69 Green Card: ARITHMETIC CORE INSTRUCTION SET (2) NAME MNE- MON-IC FOR- MAT OPERATION (in Verilog) OPCODE/FMT / FT/ FUNCT (hex) Branch On FP True bc1t FI if (FPcond) PC=PC BranchAddr (4) 11/8/1/-- Load FP Single lwc1 I F[rt] = M[R[rs] + SignExtImm] (2) 11/8/1/-- Divide div R Lo=R[rs]/R[rt]; Hi=R[rs]%R[rt] 31/--/--/-- 69

70 When does MIPS Sign Extend? When value is sign extended, copy upper bit to full value: Examples of sign extending 8 bits to 16 bits: When is an immediate operand sign extended? Arithmetic instructions (add, sub, etc.) always sign extend immediates even for the unsigned versions of the instructions! Logical instructions do not sign extend immediates (They are zero extended) Load/Store address computations always sign extend immediates Multiply/Divide have no immediate operands however: unsigned treat operands as unsigned The data loaded by the instructions lb and lh are extended as follows ( unsigned don t extend): lbu, lhu are zero extended lb, lh are sign extended Q: Then what is does add unsigned (addu) mean since not immediate? 70

71 MIPS Compare and Branch Compare and Branch BEQ rs, rt, offset if R[rs] == R[rt] then PC-relative branch BNE rs, rt, offset <> Compare to zero and Branch BLEZ rs, offset if R[rs] <= 0 then PC-relative branch BGTZ rs, offset > BLT < BGEZ >= BLTZAL rs, offset if R[rs] < 0 then branch and link (into R 31) BGEZAL >=! Remaining set of compare and branch ops take two instructions Almost all comparisons are against zero! 71

72 MIPS jump, branch, compare Instructions Instruction Example Meaning branch on equal beq $1,$2,100 if ($1 == $2) go to PC Equal test; PC relative branch branch on not eq. bne $1,$2,100 if ($1!= $2) go to PC Not equal test; PC relative set on less than slt $1,$2,$3 if ($2 < $3) $1=1; else $1=0 Compare less than; 2 s comp. set less than imm. slti $1,$2,100 if ($2 < 100) $1=1; else $1=0 Compare < constant; 2 s comp. set less than uns. sltu $1,$2,$3 if ($2 < $3) $1=1; else $1=0 Compare less than; natural numbers set l. t. imm. uns. sltiu $1,$2,100 if ($2 < 100) $1=1; else $1=0 Compare < constant; natural numbers jump j go to Jump to target address jump register jr $31 go to $31 For switch, procedure return jump and link jal $31 = PC + 4; go to For procedure call 72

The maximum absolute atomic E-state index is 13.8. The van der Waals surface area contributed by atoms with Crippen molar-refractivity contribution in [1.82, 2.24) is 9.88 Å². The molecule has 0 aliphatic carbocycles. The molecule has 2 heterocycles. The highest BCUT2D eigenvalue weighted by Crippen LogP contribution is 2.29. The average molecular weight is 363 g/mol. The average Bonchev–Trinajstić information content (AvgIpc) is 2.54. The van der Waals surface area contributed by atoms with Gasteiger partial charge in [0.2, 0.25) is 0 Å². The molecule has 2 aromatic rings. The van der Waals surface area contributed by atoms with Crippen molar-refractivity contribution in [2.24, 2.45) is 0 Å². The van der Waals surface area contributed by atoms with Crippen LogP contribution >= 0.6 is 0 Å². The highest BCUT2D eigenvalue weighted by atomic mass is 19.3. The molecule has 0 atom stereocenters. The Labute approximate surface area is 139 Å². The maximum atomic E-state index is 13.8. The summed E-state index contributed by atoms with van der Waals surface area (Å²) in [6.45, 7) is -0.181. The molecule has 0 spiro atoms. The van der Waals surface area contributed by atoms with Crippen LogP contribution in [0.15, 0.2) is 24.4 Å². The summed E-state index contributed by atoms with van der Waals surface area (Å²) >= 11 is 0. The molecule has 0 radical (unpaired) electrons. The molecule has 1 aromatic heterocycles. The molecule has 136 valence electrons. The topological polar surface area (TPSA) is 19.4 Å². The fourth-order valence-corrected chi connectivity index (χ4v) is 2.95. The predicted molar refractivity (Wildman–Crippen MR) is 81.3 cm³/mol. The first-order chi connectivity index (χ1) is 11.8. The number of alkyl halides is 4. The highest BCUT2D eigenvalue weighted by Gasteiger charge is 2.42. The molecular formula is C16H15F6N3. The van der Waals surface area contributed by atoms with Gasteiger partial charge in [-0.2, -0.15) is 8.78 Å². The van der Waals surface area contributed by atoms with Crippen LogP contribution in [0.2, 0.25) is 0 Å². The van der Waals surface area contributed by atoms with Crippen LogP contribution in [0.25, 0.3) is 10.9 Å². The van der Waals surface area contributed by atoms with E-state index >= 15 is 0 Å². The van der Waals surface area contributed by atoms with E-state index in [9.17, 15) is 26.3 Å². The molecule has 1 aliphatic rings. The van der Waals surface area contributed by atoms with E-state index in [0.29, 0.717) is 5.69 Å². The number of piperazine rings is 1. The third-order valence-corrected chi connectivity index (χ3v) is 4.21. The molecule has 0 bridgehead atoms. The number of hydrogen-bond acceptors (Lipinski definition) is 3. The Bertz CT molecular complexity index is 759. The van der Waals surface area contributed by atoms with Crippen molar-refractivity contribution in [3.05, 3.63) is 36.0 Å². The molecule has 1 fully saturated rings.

73 Signed vs. Unsigned Comparison $1= $2= $3= After executing these instructions: slt $4,$2,$1 ; if ($2 < $1) $4=1; else $4=0 slt $5,$3,$1 ; if ($3 < $1) $5=1; else $5=0 sltu $6,$2,$1 ; if ($2 < $1) $6=1; else $6=0 sltu $7,$3,$1 ; if ($3 < $1) $7=1; else $7=0 What are values of registers $4 - $7? Why? $4 = ; $5 = ; $6 = ; $7 = ; 73

74 MIPS Assembler Register Convention Name Number Usage Preserved across a call? $zero 0 the value 0 n/a $v0-$v1 2-3 return values no $a0-$a3 4-7 arguments no $t0-$t temporaries no $s0-$s saved yes $t18-$t temporaries no $sp 29 stack pointer yes $ra 31 return address yes caller saved callee saved On Green Card in Column #2 at bottom 74

75 Peer Instruction: $s3=i, $s4=j, Loop: addiu $s4,$s4,1 # j = j + 1 sll $t1,$s3,2 # $t1 = 4 * i addu $t1,$t1,$s5 # $t1 A[i] lw $t0,0($t1) # $t0 = A[i] addiu $s3,$s3,1 # i = i + 1 slti $t1,$t0,10 # $t1 = $t0 < 10 beq $t1,$0, Loop # goto Loop slti $t1,$t0, 0 # $t1 = $t0 < 0 bne $t1,$0, Loop # goto Loop do j = j + 1 while ( ); What C code properly fills in the blank in loop on right? 1: A[i++] >= 10 2: A[i++] >= 10 A[i] < 0 3: A[i] >= 10 A[i++] < 0 4: A[i++] >= 10 A[i] < 0 5: A[i] >= 10 && A[i++] < 0 6 None of the above 75

76 Green Card: OPCODES, BASE CONVERSION, ASCII (3) MIPS opcode (31:26) (1) MIPS funct (5:0) (2) MIPS funct (5:0) Binary Decimal Hexadeci-mal ASCII (1) sll add.f NUL j srl mul.f STX lui sync floor.w.f f SI lbu and cvt.w.f $ (1) opcode(31:26) == 0 (2) opcode(31:26) == 17 ten (11 hex ); if fmt(25:21)==16 ten (10 hex ) f = s (single); if fmt(25:21)==17 ten (11 hex ) f = d (double) Note: 3-in-1 - Opcodes, base conversion, ASCII! 77

77 Green Card green card /n./ [after the "IBM System/360 Reference Data" card] A summary of an assembly language, even if the color is not green. For example, "I'll go get my green card so I can check the addressing mode for that instruction." Image from Dave's Green Card Collection: 78